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Comment Re:How convenient (Score 2) 180

A trade group for the software industry claiming there are a quarter million software jobs open around the country. Yet oddly, when people with years of experience apply for these positions they are routinely told they don't have the experience the company is looking for.

Indeed. This is part of the "have to find a pink unicorn" philosophy of corporate hiring brought about by the disposable worker phenomenon. That is: Companies only want to hire the special snowflake that already has 100% of the skills and knowledge they want because they are willing to invest $0 in training them to do the job. Once upon a time, experience in related (but not identical) skills and tools were considered a good measurement of whether you could learn something and be good at a job involving it. Nowadays, you're totally disqualified if you're not an absolutely exact match.

Not coincidentally, this same philosophy leads to the endless import of H1-Bs willing to work for 40% less than an American, and is espoused by a very strongly correlated and overlapping group of folks. Most of the people preaching "skill shortage!" also are the ones proposing the solution is to import cheap labor from abroad.

Comment Re:LOL (Score 1) 72

The unprofitable areas are those areas with low population density. Do you know what you don't find in areas with low population density? That's right, municipalities that have money to invest in wireless broadband.

You're thinking too 1:1. Although it is unlikely that every little podunk town will be able to have their own municipal wireless system, the frequencies in question are utterly pristine, and we have a long history of broadcast engineers sharing these frequencies and not interfering with each other, despite having stations blanketing the country. By positioning a tall enough/correctly engineered station in a central location, many rural communities could share one "system" between them.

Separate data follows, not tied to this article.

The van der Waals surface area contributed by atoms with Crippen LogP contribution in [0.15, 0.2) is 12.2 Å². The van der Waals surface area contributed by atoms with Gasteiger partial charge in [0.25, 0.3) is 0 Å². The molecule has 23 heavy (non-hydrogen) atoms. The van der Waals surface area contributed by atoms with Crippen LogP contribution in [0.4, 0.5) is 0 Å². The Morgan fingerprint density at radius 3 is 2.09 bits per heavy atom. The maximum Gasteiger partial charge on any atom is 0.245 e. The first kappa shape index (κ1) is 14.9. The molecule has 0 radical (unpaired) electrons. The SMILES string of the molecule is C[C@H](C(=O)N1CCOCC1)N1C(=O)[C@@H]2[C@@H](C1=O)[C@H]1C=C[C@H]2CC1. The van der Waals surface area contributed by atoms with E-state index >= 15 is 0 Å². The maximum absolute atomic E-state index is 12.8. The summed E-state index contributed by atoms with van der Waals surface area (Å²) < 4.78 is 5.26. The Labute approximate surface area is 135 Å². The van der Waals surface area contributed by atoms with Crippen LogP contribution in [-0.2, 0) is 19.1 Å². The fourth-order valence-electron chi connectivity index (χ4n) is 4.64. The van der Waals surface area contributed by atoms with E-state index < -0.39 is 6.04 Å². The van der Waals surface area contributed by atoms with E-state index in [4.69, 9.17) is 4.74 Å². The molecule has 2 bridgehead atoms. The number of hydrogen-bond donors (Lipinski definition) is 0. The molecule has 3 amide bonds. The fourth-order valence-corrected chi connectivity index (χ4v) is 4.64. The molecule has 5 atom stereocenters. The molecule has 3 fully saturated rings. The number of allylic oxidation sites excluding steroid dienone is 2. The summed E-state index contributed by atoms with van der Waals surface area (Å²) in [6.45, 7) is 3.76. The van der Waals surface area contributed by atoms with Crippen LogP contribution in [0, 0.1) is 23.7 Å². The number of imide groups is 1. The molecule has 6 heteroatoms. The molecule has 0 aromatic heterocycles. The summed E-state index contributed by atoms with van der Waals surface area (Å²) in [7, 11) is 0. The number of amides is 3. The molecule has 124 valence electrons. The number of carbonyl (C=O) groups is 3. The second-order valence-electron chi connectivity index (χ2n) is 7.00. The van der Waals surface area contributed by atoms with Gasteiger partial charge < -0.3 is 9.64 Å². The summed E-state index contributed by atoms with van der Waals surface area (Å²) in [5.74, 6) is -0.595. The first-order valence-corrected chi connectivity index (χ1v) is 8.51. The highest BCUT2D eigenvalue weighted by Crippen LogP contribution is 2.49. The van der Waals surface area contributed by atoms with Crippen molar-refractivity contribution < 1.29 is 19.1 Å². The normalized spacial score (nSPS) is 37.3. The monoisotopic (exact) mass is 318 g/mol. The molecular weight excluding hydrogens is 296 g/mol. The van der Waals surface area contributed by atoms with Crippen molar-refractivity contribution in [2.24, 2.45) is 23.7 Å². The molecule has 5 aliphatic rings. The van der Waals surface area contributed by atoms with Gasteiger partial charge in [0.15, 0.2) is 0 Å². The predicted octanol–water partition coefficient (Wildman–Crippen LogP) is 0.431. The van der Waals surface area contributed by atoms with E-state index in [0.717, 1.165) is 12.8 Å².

Comment Re:LOL (Score 3, Interesting) 72

It's something of a flim-flam, though--they're not "buying" anything, merely purchasing the right to apply for a license that can be revoked. Granted, license revocation is a rare thing, but it's out there does to some degree constrain the operators of licensed broadcast/wireless systems on every band.

Think of it like this: Any way you issue the licenses, they're valuable. By charging for them, you at least raise some money in exchange for this valuable license, rather than just giving it away for the $295 application fee.

That said, I'd be thrilled to see a significant portion of this allotment reserved for municipal wireless broadband in "unprofitable" areas. We have to close the internet gap to give our rural neighbors the chance to enjoy the development and growth that connectivity enables.

Comment Re:Easy solution (Score 3, Insightful) 355

The average pay for the work increases with every immigrant.